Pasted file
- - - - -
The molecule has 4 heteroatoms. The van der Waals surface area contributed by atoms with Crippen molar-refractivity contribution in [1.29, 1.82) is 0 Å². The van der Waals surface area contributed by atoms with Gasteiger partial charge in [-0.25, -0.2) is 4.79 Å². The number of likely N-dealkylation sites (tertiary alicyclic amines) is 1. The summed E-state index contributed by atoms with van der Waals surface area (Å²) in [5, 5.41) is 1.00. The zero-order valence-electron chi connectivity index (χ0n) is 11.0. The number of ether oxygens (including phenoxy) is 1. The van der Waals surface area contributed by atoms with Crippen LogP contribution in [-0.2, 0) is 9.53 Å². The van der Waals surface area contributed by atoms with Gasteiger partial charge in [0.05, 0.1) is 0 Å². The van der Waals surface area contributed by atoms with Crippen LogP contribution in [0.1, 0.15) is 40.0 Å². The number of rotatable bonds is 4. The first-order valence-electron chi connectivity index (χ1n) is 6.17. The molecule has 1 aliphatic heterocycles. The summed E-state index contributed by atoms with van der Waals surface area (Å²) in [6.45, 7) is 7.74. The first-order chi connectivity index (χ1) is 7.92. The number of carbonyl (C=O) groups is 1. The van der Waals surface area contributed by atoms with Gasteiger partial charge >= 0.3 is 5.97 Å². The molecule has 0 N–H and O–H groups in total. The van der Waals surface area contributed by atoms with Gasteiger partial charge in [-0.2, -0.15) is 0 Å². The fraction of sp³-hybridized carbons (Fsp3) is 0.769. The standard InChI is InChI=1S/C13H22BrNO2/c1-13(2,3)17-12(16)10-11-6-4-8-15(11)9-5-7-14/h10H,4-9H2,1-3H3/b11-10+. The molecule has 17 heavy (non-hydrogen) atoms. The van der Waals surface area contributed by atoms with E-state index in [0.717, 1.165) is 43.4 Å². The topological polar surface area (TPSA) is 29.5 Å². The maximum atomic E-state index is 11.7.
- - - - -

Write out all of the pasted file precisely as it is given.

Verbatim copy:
The molecule has 4 heteroatoms. The van der Waals surface area contributed by atoms with Crippen molar-refractivity contribution in [1.29, 1.82) is 0 Å². The van der Waals surface area contributed by atoms with Gasteiger partial charge in [-0.25, -0.2) is 4.79 Å². The number of likely N-dealkylation sites (tertiary alicyclic amines) is 1. The summed E-state index contributed by atoms with van der Waals surface area (Å²) in [5, 5.41) is 1.00. The zero-order valence-electron chi connectivity index (χ0n) is 11.0. The number of ether oxygens (including phenoxy) is 1. The van der Waals surface area contributed by atoms with Crippen LogP contribution in [-0.2, 0) is 9.53 Å². The van der Waals surface area contributed by atoms with Gasteiger partial charge in [0.05, 0.1) is 0 Å². The van der Waals surface area contributed by atoms with Crippen LogP contribution in [0.1, 0.15) is 40.0 Å². The number of rotatable bonds is 4. The first-order valence-electron chi connectivity index (χ1n) is 6.17. The molecule has 1 aliphatic heterocycles. The summed E-state index contributed by atoms with van der Waals surface area (Å²) in [6.45, 7) is 7.74. The first-order chi connectivity index (χ1) is 7.92. The number of carbonyl (C=O) groups is 1. The van der Waals surface area contributed by atoms with Gasteiger partial charge >= 0.3 is 5.97 Å². The molecule has 0 N–H and O–H groups in total. The van der Waals surface area contributed by atoms with Gasteiger partial charge in [-0.2, -0.15) is 0 Å². The fraction of sp³-hybridized carbons (Fsp3) is 0.769. The standard InChI is InChI=1S/C13H22BrNO2/c1-13(2,3)17-12(16)10-11-6-4-8-15(11)9-5-7-14/h10H,4-9H2,1-3H3/b11-10+. The molecule has 17 heavy (non-hydrogen) atoms. The van der Waals surface area contributed by atoms with E-state index in [0.717, 1.165) is 43.4 Å². The topological polar surface area (TPSA) is 29.5 Å². The maximum atomic E-state index is 11.7.